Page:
Investigation into diseases in free-ranging ring-necked pheasants (Phasianus colchicus) in northwestern Germany during population decline with special reference to infectious pathogens

  • N. Curland
  • F. Gethöffer
  • A. van Neer
  • L. Ziegler
  • U. Heffels-Redmann
  • M. Lierz
  • W. Baumgärtner
  • P. Wohlsein
  • I. Völker
  • S. Lapp
  • A. Bello
  • V. M. Pfankuche
  • S. Braune
  • M. Runge
  • A. Moss
  • S. Rautenschlein
  • A. Jung
  • L. Teske
  • C. Strube
  • J. Schulz
  • R. Bodewes
  • A. D. M. E. Osterhaus
  • U. Siebert
Original Article

Abstract

The population of ring-necked pheasants (Phasianus colchicus) is decreasing all over Germany since the years 2008/2009. Besides impacts of habitat changes caused by current rates of land conversion, climatic influences or predators, a contribution of infectious pathogens needs also to be considered. Infectious and non-infectious diseases in free-living populations of ring-necked pheasants have been scarcely investigated so far. In the present study, carcasses of 258 deceased free-ranging pheasants of different age groups, predominantly adult pheasants, collected over a period of 4 years in the states of Lower Saxony, North Rhine–Westphalia and Schleswig-Holstein, were examined pathomorphologically, parasitologically, virologically and bacteriologically, with a focus set on infectious pathogens. A periocular and perinasal dermatitis of unknown origin was present in 62.3% of the pheasants. Additional alterations included protozoal cysts in the skeletal musculature (19.0%), hepatitis (21.7%), enteritis (18.7%), gastritis (12.6%), and pneumonia (11.7%). In single cases, neoplasms (2.6%) and mycobacteriosis (1.7%) occurred. Further findings included identification of coronaviral DNA from trachea or caecal tonsils (16.8%), siadenoviral DNA (7.6%), avian metapneumoviral RNA (6.6%), and infectious bursal disease viral RNA (3.7%). Polymerase chain reaction (PCR) on herpesvirus, avian influenza virus (AIV), paramyxovirus type 1 (PMV-1), avian encephalomyelitis virus (AEV), and chlamydia were negative. Based on the present results, there is no indication of a specific pathogen as a sole cause for population decline in adult pheasants. However, an infectious disease can still not be completely excluded as it may only affect reproduction effectivity or a certain age group of pheasants (e.g., chicks) which were not presented in the study.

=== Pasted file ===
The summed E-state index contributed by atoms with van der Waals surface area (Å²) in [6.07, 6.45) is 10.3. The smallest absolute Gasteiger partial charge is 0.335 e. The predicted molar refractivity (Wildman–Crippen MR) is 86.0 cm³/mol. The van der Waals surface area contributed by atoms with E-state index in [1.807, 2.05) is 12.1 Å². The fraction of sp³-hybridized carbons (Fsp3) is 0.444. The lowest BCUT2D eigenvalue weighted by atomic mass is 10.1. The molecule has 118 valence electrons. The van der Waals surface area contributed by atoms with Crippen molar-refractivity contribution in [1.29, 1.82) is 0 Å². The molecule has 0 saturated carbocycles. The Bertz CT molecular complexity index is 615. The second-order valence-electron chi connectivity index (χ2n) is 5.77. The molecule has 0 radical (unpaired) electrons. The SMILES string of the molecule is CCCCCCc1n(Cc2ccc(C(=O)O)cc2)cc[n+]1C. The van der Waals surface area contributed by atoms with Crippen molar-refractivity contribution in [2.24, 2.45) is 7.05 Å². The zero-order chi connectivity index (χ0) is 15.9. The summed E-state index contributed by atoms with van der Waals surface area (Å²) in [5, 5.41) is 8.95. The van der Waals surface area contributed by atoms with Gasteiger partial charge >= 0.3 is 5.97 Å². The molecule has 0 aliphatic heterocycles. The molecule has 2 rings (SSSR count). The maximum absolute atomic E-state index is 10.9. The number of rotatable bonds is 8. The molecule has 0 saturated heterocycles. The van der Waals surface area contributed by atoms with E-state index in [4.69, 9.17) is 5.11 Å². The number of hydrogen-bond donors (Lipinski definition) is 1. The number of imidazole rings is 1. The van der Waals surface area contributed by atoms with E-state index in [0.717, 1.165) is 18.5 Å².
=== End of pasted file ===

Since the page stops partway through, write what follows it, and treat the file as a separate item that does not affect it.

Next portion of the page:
Keywords

Ring-necked pheasant Phasianus colchicus Population decline Infectious disease Germany 

Notes

Acknowledgements

We thank the hunter’s federation of Lower Saxony, North Rhine–Westphalia and Schleswig-Holstein for their support of the study. Furthermore, special thanks to the laboratory personnel for the excellent technical assistance in the laboratory investigations. We would also like to thank the Lower Saxony Ministry of Food, Agriculture and Consumer Protection, the State Agency for Nature, Environment and Consumer Protection of North Rhine-Westphalia and the Ministry of Energy, Agriculture, the Environment and Rural Areas of Schleswig Holstein for their support of the study. This study was supported in part by the European Union’s Horizon 2020 research and innovation program under grant agreement no. 643476 (COMPARE).

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Copyright information

© Springer-Verlag GmbH Germany, part of Springer Nature 2018

Authors and Affiliations

  • N. Curland
    • 1
  • F. Gethöffer
    • 1
  • A. van Neer
    • 1
  • L. Ziegler
    • 2
  • U. Heffels-Redmann
    • 2
  • M. Lierz
    • 2
  • W. Baumgärtner
    • 3
  • P. Wohlsein
    • 3
  • I. Völker
    • 3
  • S. Lapp
    • 3
  • A. Bello
    • 3
  • V. M. Pfankuche
    • 3
  • S. Braune
    • 4
  • M. Runge
    • 4
  • A. Moss
    • 5
  • S. Rautenschlein
    • 6
  • A. Jung
    • 6
  • L. Teske
    • 6
  • C. Strube
    • 7
  • J. Schulz
    • 8
  • R. Bodewes
    • 9
  • A. D. M. E. Osterhaus
    • 10
  • U. Siebert
    • 1
  1. 1.Institute for Terrestrial and Aquatic Wildlife ResearchUniversity of Veterinary Medicine Hannover, FoundationHannoverGermany
  2. 2.Clinic for Birds, Reptiles, Amphibians and FishJustus Liebig University GiessenGiessenGermany
  3. 3.Department of PathologyUniversity of Veterinary Medicine Hannover, FoundationHannoverGermany
  4. 4.Lower Saxony State Office for Consumer Protection and Food Safety (LAVES)Food and Veterinary Institute Braunschweig/HannoverHannoverGermany
  5. 5.Lower Saxony State Office for Consumer Protection and Food Safety (LAVES)Food and Veterinary Institute OldenburgOldenburgGermany
  6. 6.Clinic for PoultryUniversity of Veterinary Medicine Hannover, FoundationHannoverGermany
  7. 7.Institute for Parasitology, Center for Infection MedicineUniversity of Veterinary Medicine HannoverHannoverGermany
  8. 8.Institute for Animal Hygiene, Animal Welfare and Farm Animal BehaviourUniversity of Veterinary Medicine Hannover, FoundationHannoverGermany
  9. 9.Department of ViroscienceRotterdamThe Netherlands
  10. 10.Research Center for Emerging Infections and ZoonosesUniversity of Veterinary Medicine Hannover, FoundationHannoverGermany

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